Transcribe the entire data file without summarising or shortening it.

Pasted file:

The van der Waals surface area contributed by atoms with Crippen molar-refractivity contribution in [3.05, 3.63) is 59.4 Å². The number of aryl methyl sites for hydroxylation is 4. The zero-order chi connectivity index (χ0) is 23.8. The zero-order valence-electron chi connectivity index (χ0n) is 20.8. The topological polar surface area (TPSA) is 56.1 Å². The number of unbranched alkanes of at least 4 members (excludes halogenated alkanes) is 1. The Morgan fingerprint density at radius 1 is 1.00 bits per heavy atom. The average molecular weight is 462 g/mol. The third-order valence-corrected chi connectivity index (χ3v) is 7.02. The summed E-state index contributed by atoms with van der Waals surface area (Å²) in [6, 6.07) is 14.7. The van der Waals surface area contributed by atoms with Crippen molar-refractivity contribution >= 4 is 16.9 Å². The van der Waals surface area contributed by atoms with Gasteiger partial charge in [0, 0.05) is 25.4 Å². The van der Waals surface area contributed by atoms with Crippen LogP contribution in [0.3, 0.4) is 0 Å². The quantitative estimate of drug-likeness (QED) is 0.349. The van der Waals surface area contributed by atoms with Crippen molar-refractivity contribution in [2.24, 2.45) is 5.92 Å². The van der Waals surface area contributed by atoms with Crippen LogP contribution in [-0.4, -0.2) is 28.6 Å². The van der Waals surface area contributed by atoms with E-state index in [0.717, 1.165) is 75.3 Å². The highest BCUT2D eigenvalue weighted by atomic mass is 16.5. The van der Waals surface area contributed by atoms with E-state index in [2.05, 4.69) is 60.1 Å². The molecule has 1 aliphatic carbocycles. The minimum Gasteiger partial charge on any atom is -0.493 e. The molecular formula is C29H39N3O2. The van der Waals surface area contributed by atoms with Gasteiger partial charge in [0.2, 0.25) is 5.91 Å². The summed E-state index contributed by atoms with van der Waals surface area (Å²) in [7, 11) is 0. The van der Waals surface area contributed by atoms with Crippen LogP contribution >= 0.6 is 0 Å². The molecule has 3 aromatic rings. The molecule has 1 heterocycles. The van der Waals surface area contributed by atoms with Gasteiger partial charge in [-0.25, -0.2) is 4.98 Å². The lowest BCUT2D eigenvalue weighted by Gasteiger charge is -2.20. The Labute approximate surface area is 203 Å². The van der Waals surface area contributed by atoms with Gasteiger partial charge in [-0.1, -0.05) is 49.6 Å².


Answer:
The van der Waals surface area contributed by atoms with Crippen molar-refractivity contribution in [3.05, 3.63) is 59.4 Å². The number of aryl methyl sites for hydroxylation is 4. The zero-order chi connectivity index (χ0) is 23.8. The zero-order valence-electron chi connectivity index (χ0n) is 20.8. The topological polar surface area (TPSA) is 56.1 Å². The number of unbranched alkanes of at least 4 members (excludes halogenated alkanes) is 1. The Morgan fingerprint density at radius 1 is 1.00 bits per heavy atom. The average molecular weight is 462 g/mol. The third-order valence-corrected chi connectivity index (χ3v) is 7.02. The summed E-state index contributed by atoms with van der Waals surface area (Å²) in [6, 6.07) is 14.7. The van der Waals surface area contributed by atoms with Crippen molar-refractivity contribution >= 4 is 16.9 Å². The van der Waals surface area contributed by atoms with Gasteiger partial charge in [0, 0.05) is 25.4 Å². The van der Waals surface area contributed by atoms with Crippen LogP contribution in [0.3, 0.4) is 0 Å². The quantitative estimate of drug-likeness (QED) is 0.349. The van der Waals surface area contributed by atoms with Crippen molar-refractivity contribution in [2.24, 2.45) is 5.92 Å². The van der Waals surface area contributed by atoms with Crippen LogP contribution in [-0.4, -0.2) is 28.6 Å². The van der Waals surface area contributed by atoms with E-state index in [0.717, 1.165) is 75.3 Å². The highest BCUT2D eigenvalue weighted by atomic mass is 16.5. The van der Waals surface area contributed by atoms with E-state index in [2.05, 4.69) is 60.1 Å². The molecule has 1 aliphatic carbocycles. The minimum Gasteiger partial charge on any atom is -0.493 e. The molecular formula is C29H39N3O2. The van der Waals surface area contributed by atoms with Gasteiger partial charge in [0.2, 0.25) is 5.91 Å². The summed E-state index contributed by atoms with van der Waals surface area (Å²) in [7, 11) is 0. The van der Waals surface area contributed by atoms with Crippen LogP contribution >= 0.6 is 0 Å². The molecule has 3 aromatic rings. The molecule has 1 heterocycles. The van der Waals surface area contributed by atoms with Gasteiger partial charge in [-0.25, -0.2) is 4.98 Å². The lowest BCUT2D eigenvalue weighted by Gasteiger charge is -2.20. The Labute approximate surface area is 203 Å². The van der Waals surface area contributed by atoms with Gasteiger partial charge in [-0.1, -0.05) is 49.6 Å².